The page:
Warren Buffett quotes page 1
born 30 August 1930, American investor, CEO of Berkshire
I always knew I was going to be rich. I don't think I ever doubted it for a minute.
If you're doing something you love, you're more likely to put your all into it, and that generally
equates to making money.
Price is what you pay. Value is what you get.
In looking for people to hire, you look for three qualities: integrity, intelligence, and energy.
And if they don't have the first, the other two will kill you.
A public-opinion poll is no substitute for thought.
Wall Street is the only place that people ride to work in a Rolls Royce to get advice from
those who take the subway.
I never attempt to make money on the stock market. I buy on the assumption that they
could close the market the next day and not reopen it for five years.
Let blockheads read what blockheads wrote.
Time is the friend of the wonderful company, the enemy of the mediocre.
If it's too good be true, it usually is.
I am quite serious when I say that I do not believe there are, on the whole earth besides, so
many intensified bores as in these United States. No man can form an adequate idea of the
real meaning of the word, without coming here.
Of the billionaires I have known, money just brings out the basic traits in them. If they were
jerks before they had money, they are simply jerks with a billion dollars.
I buy expensive suits. They just look cheap on me.
Never invest in a business you can't understand.
Investors should remember that excitement and expenses are their enemies. And if they insist
on trying to time their participation in equities, they should try to be fearful when others are
greedy and greedy when others are fearful.
Stay away from leverage. A long, long time ago a friend said to me about leverage, "If you're
smart you don't need it. If you're dumb you got no business using it."
I don't have a problem with guilt about money. The way I see it is that my money represents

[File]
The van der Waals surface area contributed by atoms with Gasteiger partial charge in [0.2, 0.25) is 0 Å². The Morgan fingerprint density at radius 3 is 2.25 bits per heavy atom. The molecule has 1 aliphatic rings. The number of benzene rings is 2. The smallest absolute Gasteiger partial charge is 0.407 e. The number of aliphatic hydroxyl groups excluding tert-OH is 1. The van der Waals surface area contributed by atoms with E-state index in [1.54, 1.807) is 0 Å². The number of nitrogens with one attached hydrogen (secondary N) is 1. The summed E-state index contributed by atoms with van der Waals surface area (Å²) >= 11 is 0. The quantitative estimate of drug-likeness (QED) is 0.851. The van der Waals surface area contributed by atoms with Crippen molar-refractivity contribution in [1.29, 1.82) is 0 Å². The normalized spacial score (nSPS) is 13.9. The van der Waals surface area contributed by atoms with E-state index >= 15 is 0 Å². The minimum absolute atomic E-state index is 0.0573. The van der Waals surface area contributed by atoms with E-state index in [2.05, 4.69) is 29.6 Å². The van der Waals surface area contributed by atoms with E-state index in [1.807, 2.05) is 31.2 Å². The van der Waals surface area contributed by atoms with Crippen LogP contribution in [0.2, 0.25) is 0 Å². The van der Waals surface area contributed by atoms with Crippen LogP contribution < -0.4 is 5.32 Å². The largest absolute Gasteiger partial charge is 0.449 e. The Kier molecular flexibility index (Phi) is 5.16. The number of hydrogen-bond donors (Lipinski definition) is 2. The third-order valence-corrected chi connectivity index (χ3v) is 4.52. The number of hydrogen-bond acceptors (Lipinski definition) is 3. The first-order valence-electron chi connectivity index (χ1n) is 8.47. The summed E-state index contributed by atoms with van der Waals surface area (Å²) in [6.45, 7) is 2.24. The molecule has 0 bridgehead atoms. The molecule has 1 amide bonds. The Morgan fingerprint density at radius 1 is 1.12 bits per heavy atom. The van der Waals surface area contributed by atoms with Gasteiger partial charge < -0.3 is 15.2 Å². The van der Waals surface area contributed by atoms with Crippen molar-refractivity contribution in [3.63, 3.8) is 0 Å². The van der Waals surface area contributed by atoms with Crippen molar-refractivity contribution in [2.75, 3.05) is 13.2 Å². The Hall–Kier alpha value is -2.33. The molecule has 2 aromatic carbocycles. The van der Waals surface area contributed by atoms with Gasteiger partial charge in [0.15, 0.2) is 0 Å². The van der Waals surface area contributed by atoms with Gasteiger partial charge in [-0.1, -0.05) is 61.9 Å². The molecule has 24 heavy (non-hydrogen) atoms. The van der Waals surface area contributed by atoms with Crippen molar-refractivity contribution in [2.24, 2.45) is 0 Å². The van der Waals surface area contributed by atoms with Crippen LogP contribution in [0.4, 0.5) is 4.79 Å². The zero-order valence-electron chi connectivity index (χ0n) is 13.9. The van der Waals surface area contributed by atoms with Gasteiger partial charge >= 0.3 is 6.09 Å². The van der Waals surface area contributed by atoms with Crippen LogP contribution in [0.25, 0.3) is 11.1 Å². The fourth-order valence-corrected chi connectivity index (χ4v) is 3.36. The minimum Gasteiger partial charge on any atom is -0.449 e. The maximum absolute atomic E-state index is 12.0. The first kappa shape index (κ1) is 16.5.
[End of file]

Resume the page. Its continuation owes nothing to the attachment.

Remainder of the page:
an enormous number of claim checks on society. It is like I have these little pieces of paper
that I can turn into consumption. If I wanted to, I could hire 10,000 people to do nothing but
paint my picture every day for the rest of my life. And the GNP would go up. But the utility of
the product would be zilch, and I would be keeping those 10,000 people from doing AIDS
research, or teaching, or nursing. I don't do that though. I don't use very many of those claim
checks. There's nothing material I want very much. And I'm going to give virtually all of those
claim checks to charity when my wife and I die.
You only have to do a very few things right in your life so long as you don't do too many
If I was running $1 million today, or $10 million for that matter, I'd be fully invested. Anyone
who says that size does not hurt investment performance is selling. The highest rates of
return I've ever achieved were in the 1950s. I killed the Dow. You ought to see the numbers.
But I was investing peanuts then. It's a huge structural advantage not to have a lot of
money. I think I could make you 50% a year on $1 million. No, I know I could. I guarantee
Only when the tide goes out do you discover who's been swimming naked.
Most people get interested in stocks when everyone else is. The time to get interested is
when no one else is. You can't buy what is popular and do well.
My ideal partnership is where I don't have to do the work.
Should you find yourself in a chronically leaking boat, energy devoted to changing vessels is
likely to be more productive than energy devoted to patching leaks.
Chains of habit are too light to be felt until they are too heavy to be broken.
There seems to be some perverse human characteristic that likes to make easy things
Take me as an example. I happen to have a talent for allocating capital. But my ability to use
that talent is completely dependent on the society I was born into. If I'd been born into a
tribe of hunters, this talent of mine would be pretty worthless. I can't run very fast. I'm not
particularly strong. I'd probably end up as some wild animal's dinner.
When you combine ignorance and leverage, you get some pretty interesting results.
Invest in knowledge. Not necessarily education, although education can help, but knowledge.
You get knowledge from everything, but most of all from experience, from trying things.
Business assets fluctuate. Currency values fluctuate. The value of diplomas and degrees will
change in time. But knowledge stays with you forever. It's impossible to have too much
knowledge or experience. I'm 83 and still using things I learned 65 years ago.
I was hardwired at birth to allocate capital.
I'll tell you why I like the cigarette business. It costs a penny to make. Sell it for a dollar. It's
addictive. And there's a fantastic brand loyalty.